Tuning is everything. Whether it's adding a new front lip on your ricer Fiesta ST or a bigger intercooler on your Mitsubishi EVO VII, every mod matters. Of course, you could go out and buy a 700-hp Ferrari, already tuned with every modification possible. As car fans though, we love to work on our cars and make them unique.

There are some great options if you love tuning your cars. JDM cars are probably the first that come to mind, with their bulletproof engines. Europe and America also have their fair share of insane sports cars.

Nissan Skyline R33 (GTS-25t)

Yes, you can now import the R33 to the U.S. While the GT-R will cost you and is difficult to find unmodified, the GTS-25t (also called gtt) beats it in both those areas. The single-turbo RB25DET puts out 250 hp. Engine internals differ drastically from the RB26DETT in the track-built GT-R, but this gives tuners an opportunity to upgrade the engine even more.

Unlike the GT-R these cars are rear-wheel-drive. They also did not receive the HICAS 4-wheel steering system in the GT-R. With the GTS-25t, you can opt for manual or automatic. Of course, most tuners will choose manual.

Honda S2000

The perfect tuner car. A modern classic. The Honda S2000's 2.0-Liter NA F20C puts out an insane 247 hp. Although turbocharging dulls some of the F1-like sounds, the extra power will propel you to new heights.

Spoon and Honda Mugen offer aftermarket racing add-ons for the S2000. Most people choose to keep this car stock, so finding one will not be difficult. Finding a willing seller or one that is not priced double MSRP is more difficult.

Mazda MX-5 (NC)

Truly, there is no bad MX-5. As a tuner, the older you go, the more maintenance and fixes you’ll have to make before adding power. The NC has the benefit of being cheaper than the latest ND, while not requiring too many fixes.

Stock power comes from a gorgeous DOHC straight-four making 170 hp. Some early versions use a plastic intake that is known for failing. It is also direct injection, so a catch can will help reduce carbon build-up.

BMW 650i

The V8 is dead. The 650i harkens back to the big V8 era of BMW. It avoids the reliability issues of the V10 M-car era while retaining modifiability and power. 362 hp, a six-speed manual, and forged internals make it an attractive buy. Natural aspiration also means that adding a turbocharger will increase power dramatically.

The looks are not for everyone. The coupe roofline and smooth body lines do aid its case a bit. It does use the first generation of iDrive, which has aged better than other infotainment systems of the era.

Nissan 300ZX (Z32)

The 300ZX is the 90s Z car. It omits the pop-up headlights that were extremely popular with the '80s and '90s sports cars. Though it might have looked like a poor choice at the time, the Z32 exterior has aged well.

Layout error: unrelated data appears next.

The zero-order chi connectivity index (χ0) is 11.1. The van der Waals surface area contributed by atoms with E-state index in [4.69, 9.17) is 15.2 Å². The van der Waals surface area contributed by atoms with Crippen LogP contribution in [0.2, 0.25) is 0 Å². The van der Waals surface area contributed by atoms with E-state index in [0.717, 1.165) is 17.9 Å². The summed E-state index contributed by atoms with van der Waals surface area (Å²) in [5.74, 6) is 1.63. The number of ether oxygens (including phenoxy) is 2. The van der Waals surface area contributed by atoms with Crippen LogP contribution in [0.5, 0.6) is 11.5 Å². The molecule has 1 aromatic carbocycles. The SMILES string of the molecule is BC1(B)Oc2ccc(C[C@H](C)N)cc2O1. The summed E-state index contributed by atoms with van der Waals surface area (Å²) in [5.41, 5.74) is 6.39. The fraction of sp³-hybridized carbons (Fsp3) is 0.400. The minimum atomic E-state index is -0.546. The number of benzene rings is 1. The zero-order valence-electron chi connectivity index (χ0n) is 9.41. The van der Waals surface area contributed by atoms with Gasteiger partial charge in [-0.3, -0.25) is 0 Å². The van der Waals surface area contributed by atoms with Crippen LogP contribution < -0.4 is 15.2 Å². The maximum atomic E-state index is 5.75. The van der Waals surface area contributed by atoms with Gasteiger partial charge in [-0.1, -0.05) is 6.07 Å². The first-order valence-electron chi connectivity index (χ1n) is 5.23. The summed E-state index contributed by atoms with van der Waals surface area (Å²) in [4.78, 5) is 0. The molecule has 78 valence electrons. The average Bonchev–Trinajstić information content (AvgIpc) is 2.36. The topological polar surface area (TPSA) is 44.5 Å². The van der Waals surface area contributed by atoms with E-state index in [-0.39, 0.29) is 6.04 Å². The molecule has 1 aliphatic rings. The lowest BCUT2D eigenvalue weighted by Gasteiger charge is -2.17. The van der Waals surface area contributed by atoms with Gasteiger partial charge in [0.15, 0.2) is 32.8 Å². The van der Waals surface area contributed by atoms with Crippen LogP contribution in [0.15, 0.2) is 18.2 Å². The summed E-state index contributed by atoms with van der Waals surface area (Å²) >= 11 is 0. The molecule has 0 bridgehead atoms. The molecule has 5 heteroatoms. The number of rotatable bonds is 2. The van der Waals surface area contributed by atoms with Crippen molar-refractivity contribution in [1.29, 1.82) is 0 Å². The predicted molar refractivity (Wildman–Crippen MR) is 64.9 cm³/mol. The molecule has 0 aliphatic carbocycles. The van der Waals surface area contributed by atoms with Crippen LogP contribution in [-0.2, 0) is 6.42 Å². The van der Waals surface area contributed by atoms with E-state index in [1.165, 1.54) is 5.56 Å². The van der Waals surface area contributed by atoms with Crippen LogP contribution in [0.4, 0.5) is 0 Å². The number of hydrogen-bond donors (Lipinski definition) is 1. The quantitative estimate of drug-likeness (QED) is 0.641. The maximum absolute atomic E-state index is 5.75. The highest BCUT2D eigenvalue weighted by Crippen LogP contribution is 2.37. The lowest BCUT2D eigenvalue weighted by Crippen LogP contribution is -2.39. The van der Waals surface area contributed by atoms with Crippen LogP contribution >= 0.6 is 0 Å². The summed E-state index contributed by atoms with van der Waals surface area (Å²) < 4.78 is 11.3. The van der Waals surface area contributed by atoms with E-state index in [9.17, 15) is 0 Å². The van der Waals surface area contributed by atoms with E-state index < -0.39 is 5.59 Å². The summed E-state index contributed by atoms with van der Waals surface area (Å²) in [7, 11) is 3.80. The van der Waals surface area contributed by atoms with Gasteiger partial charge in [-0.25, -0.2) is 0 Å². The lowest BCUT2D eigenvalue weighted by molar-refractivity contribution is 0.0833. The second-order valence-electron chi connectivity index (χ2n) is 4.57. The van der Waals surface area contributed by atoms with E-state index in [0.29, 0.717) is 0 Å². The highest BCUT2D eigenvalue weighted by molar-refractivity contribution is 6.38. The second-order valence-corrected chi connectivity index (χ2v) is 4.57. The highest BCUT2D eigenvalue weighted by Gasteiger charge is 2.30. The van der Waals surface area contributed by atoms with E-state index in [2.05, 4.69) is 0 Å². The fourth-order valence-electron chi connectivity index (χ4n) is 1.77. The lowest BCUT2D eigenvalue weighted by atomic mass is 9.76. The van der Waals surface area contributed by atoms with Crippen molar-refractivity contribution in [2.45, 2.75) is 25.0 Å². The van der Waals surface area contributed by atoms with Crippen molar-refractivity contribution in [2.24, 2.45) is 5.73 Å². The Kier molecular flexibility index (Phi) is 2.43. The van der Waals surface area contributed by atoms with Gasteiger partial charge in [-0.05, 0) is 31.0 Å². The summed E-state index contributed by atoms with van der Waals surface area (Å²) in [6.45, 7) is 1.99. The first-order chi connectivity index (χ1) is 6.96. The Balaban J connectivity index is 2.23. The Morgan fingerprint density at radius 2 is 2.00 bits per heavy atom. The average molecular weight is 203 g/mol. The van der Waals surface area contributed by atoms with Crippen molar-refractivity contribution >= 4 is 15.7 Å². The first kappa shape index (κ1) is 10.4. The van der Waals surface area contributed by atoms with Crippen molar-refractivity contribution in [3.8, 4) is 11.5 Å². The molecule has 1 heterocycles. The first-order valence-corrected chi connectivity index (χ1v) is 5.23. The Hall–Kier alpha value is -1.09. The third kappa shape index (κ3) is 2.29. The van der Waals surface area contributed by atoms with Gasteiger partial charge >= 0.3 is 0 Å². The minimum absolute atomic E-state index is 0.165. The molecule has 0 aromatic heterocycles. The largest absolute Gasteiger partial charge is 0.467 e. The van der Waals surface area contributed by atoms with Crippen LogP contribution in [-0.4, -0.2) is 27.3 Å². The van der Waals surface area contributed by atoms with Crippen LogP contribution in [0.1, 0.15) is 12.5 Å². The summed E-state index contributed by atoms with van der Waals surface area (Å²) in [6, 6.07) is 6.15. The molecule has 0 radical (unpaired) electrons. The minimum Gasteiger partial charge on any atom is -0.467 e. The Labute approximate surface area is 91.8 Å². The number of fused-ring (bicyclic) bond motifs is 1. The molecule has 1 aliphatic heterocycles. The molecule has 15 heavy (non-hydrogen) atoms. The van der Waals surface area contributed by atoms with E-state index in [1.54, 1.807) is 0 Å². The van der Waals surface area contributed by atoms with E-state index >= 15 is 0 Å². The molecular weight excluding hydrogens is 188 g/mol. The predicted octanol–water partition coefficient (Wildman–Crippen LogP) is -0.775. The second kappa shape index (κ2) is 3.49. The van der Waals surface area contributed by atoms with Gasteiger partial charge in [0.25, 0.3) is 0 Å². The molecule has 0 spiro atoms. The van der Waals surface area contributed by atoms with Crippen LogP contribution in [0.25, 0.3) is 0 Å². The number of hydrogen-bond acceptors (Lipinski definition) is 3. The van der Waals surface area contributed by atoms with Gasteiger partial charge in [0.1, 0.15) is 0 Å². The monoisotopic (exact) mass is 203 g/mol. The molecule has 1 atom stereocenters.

Zooming in on the engine, the Z32 has a 222hp V6 paired with a 6-speed manual. Twin-turbocharged versions got the Super HICAS 4-wheel steering system from the GT-R. Forums and tuning shops are your friend, as tuners and motorsports teams have tuned this car since its release.

Nissan 240SX (S14)

Another Nissan, another JDM legend. Unlike the S15 which never came to the U.S., the S14 and 13 came as the 200SX and 240SX. In the U.S., the 240SX came with the NA KA24 engine, not the turbo SR20 Japan and other markets got. This discrepancy means swaps are insanely popular, and tuning shops specialize in Japanese cars.

Drift tax is a thing. These cars have risen in popularity over recent years, especially in the drifting scene. This means that parts and the car itself are more expensive.

Related:The Real Story Behind German Supercar Tuner Mansory

Chevrolet Corvette C6

LS. That’s all you need to know. Whether it’s the LS2 in the base model or the supercharged LS9 in the ZR1, this engine is super reliable. The Corvette C6 is an insane platform for any tuner. It comes in a 6-speed manual and automatic transmission.

Of course, there are issues with these cars rusting. Salted roads destroy the underbody. The power the engine makes puts a lot of strain on the front axle, look to replace it before it breaks.

Toyota Celica GT-Four (ST205)

One of the best driver's cars out there. The Toyota Celica ST205 is the de-tuned version of the rally homologation special. The 3S-GTE is a peppy, engaging power plant that puts out 239 hp. Although, they can easily take more power with bolt-ons and improved hoses.

You will have to replace the air-to-air intercooler as heat soak is a genuine issue with these cars. Depending on where you’re importing from, rust may also be a concern.

Related: Why Car Tuners Are Furious With EPA’s New Crackdown On Emissions

BMW 335i (E90)

A German V8 coupe, it doesn't get any better. Now, you could opt for the E90 M3, it's a good reliable car. However, if you're looking for a platform to build on, there is no better than the 335i. The BMW twin-turbo N54 with forged internals is designed to take more power than stock.

From the outside, the sloping roofline and menacing looks will turn heads. It's also not as expensive as a good M3, with one setting you back around $15,000. The GM automatic in the U.S. version is not the most reliable, but there is a manual version.

Related: 10 Most Badass Toyota Supras (JZA80) Built By Japanese Tuners

Toyota 86

GT86! Yes, you've probably heard how great this car is already. The boxer-4 engine is easy to work on and to upgrade. They're cheap. Slap a rocket bunny kit on yours, and you've got a mean car.

There are several modifications that will make a major difference with this car. Bigger tires, weight reduction, and improved cooling will go a long way, Of course, this car also begs to be turbocharged. Upgrading to a 2JZ is always an option too if you want outrageous power in a perfect sports car chassis.

Sources: Manufacturers Pages, Ultimate Specs, Owners Forums.

2023-03-25T22:08:50Z dg43tfdfdgfd